You’ve no doubt seen them on your computer: the popups telling you to buy their Anti-virus product because your computer is “infected”; the strange ads and search bars that appear when you google something; ominous popups alerting you that your files are encrypted.
These dastardly interrupters are what you probably know as “viruses” or “malware” – and you probably use the words interchangeably. But are they the same thing? Not exactly.
Viruses are, in fact, a subcategory of Malware. The latter word, in fact, is a shortened version of Malicious Software, an umbrella term for any software that does harmful or unwanted things to your computer, usually without your permission or knowledge. Since viruses certainly fit that bill, they can be considered Malware.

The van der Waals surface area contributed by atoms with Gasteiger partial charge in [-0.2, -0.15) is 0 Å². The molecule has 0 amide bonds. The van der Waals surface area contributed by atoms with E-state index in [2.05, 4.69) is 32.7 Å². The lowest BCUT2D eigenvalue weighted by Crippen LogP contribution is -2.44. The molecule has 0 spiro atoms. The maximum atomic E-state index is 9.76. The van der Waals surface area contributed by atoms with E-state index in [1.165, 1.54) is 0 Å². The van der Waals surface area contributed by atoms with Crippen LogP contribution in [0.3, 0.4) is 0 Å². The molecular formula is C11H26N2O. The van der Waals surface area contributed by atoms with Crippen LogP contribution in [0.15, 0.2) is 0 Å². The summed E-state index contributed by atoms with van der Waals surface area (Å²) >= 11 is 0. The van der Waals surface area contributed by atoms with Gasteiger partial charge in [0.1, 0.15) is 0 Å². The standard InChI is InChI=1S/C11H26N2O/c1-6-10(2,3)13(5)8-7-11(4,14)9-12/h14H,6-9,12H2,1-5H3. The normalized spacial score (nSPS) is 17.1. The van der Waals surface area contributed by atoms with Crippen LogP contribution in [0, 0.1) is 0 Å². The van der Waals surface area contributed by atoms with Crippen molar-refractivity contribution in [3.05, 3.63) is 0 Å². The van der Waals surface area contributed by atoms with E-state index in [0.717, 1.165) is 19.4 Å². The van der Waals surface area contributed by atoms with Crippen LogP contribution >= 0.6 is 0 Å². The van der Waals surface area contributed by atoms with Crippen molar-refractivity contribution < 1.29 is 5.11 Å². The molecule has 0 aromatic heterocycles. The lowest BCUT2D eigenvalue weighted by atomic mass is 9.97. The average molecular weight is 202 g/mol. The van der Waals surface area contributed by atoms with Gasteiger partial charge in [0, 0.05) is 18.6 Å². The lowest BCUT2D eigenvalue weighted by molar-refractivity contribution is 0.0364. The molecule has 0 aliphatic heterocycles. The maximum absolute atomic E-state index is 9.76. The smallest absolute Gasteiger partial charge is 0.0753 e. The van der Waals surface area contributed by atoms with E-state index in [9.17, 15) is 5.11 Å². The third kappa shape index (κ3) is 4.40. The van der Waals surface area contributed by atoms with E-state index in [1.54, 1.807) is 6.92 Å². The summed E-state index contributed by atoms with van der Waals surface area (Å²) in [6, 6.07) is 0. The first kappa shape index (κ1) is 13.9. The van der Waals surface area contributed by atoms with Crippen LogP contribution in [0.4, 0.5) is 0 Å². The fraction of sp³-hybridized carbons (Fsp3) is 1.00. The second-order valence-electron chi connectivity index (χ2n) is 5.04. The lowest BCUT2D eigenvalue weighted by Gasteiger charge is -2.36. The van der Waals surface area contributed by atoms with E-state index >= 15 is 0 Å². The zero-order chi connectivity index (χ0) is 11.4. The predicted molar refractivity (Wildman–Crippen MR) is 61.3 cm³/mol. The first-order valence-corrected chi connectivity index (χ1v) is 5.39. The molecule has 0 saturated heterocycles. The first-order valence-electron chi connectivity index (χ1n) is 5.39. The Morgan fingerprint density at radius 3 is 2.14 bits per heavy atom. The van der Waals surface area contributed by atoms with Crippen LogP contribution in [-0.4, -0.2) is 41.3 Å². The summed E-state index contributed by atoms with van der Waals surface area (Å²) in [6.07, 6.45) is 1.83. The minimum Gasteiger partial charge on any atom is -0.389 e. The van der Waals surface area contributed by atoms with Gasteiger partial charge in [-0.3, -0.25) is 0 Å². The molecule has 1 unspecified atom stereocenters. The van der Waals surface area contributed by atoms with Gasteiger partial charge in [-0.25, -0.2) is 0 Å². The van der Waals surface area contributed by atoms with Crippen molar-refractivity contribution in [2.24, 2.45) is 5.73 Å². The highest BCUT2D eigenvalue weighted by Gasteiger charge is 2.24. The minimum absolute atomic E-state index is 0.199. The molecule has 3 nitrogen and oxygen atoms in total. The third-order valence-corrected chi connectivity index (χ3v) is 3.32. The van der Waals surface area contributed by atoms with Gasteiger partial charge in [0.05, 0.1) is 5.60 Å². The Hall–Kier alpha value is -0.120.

The truth is, viruses aren’t prevalent in modern computers and networks these days. Chances are, if you’ve experienced an invasive attack on your system in the last five to 10 years, you’ve probably experienced some other type of Malware infection, and not a virus.
“Wait,” you might be thinking, “so why am I even using an antivirus program?” Rest assured, modern Antivirus prevents (or tries to prevent) all types of Malware; it’s just that the term “Antivirus” was coined when viruses were the only type of Malware in existence.